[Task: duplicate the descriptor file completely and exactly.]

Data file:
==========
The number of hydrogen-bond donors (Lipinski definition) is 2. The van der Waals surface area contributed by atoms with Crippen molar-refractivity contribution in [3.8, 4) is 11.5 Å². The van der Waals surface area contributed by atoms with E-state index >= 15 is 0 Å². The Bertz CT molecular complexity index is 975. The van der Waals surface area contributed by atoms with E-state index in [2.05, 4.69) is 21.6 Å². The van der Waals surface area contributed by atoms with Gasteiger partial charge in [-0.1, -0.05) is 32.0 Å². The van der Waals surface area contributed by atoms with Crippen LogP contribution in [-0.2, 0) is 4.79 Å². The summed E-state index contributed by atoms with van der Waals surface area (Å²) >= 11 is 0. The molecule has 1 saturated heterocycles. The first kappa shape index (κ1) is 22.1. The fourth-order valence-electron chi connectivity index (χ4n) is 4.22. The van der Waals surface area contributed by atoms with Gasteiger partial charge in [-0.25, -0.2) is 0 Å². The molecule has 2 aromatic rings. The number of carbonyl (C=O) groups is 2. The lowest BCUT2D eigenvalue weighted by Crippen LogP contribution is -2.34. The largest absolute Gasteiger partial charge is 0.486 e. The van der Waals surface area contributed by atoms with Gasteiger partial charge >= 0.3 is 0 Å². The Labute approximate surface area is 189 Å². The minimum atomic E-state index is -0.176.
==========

The number of hydrogen-bond donors (Lipinski definition) is 2. The van der Waals surface area contributed by atoms with Crippen molar-refractivity contribution in [3.8, 4) is 11.5 Å². The van der Waals surface area contributed by atoms with E-state index >= 15 is 0 Å². The Bertz CT molecular complexity index is 975. The van der Waals surface area contributed by atoms with E-state index in [2.05, 4.69) is 21.6 Å². The van der Waals surface area contributed by atoms with Gasteiger partial charge in [-0.1, -0.05) is 32.0 Å². The van der Waals surface area contributed by atoms with Crippen LogP contribution in [-0.2, 0) is 4.79 Å². The summed E-state index contributed by atoms with van der Waals surface area (Å²) >= 11 is 0. The molecule has 1 saturated heterocycles. The first kappa shape index (κ1) is 22.1. The fourth-order valence-electron chi connectivity index (χ4n) is 4.22. The van der Waals surface area contributed by atoms with Gasteiger partial charge in [-0.25, -0.2) is 0 Å². The molecule has 2 aromatic rings. The number of carbonyl (C=O) groups is 2. The lowest BCUT2D eigenvalue weighted by Crippen LogP contribution is -2.34. The largest absolute Gasteiger partial charge is 0.486 e. The van der Waals surface area contributed by atoms with Gasteiger partial charge >= 0.3 is 0 Å². The Labute approximate surface area is 189 Å². The minimum atomic E-state index is -0.176.